At the same time, Hunter was a Southern lady. "There was a gentility thing that she was expected to adhere to," says Golson. "Things like always carry white gloves in your glove box, in case you had to stop at a department store."
When World War II started, Hunter joined the Red Cross and was a field director in the thick of things, tending to GIs coming out of combat. Back in Savannah after the war, she decided to take up painting and moved into a warehouse on Bay Street, where she would put her easel by a balcony to paint.
"In the days when we were going to visit her, the area was run down and decrepit," says Jardine. "It was really an industrial section. There were these great big old flats; we would call them lofts today. They had balconies over the river and walkways over the ballast stone pathways. You had to walk across this little bridge to get to her front door. She lived in one room with tall, tall ceilings, and she divided it up with accordion shades. We all lived in houses with walls so it was fun to visit her."
The balconies along Bay Street initially inspired Hunter's interest in preservation, says Jardine. "She said to her friends, ‘We need to get some of these wealthy bachelors to help us save the balconies.’"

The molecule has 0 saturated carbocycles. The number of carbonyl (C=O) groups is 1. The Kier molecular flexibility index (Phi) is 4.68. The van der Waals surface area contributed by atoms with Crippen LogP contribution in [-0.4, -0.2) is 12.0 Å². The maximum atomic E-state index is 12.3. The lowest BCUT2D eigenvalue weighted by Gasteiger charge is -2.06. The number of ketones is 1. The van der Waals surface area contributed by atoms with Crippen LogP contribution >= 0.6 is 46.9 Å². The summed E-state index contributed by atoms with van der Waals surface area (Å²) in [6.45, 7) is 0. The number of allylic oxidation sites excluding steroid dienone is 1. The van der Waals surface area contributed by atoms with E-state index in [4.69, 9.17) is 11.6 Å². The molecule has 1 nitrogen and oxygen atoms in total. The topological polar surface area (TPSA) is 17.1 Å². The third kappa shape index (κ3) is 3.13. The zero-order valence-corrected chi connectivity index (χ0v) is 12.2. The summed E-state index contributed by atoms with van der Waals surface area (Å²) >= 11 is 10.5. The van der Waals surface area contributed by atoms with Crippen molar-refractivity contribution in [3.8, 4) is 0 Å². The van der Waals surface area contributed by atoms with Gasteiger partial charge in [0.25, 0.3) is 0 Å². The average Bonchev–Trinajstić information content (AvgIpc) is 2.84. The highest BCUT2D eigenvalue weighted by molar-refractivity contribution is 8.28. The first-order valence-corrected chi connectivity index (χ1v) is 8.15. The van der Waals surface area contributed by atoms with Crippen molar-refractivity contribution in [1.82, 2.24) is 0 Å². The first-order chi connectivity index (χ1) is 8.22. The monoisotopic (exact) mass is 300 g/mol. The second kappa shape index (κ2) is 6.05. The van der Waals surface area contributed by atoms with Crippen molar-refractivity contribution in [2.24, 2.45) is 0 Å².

However, those balconies were not the only architecture at risk in Savannah at that time. The entire old section of the city was decrepit and at risk of being demolished; nearly 50 percent of the old buildings were gone, says Golson, "mostly to accommodate automobiles."
Locals were particularly alarmed when the old City Market, which dated to the late 1800s, was torn down for a garage in 1954. The following year, when the 1820 Isaiah Davenport House was slated for demolition for a funeral home parking lot in the following year, Hunter took action.
Although she was living hand-to-mouth, Hunter was well-connected through her years of covering the society scene. And she was strategic about assembling a group of women -- they came to be known as "The Seven Ladies" -- to persuade bankers and businessmen that Savannah's historic structures could be a financial asset to the city.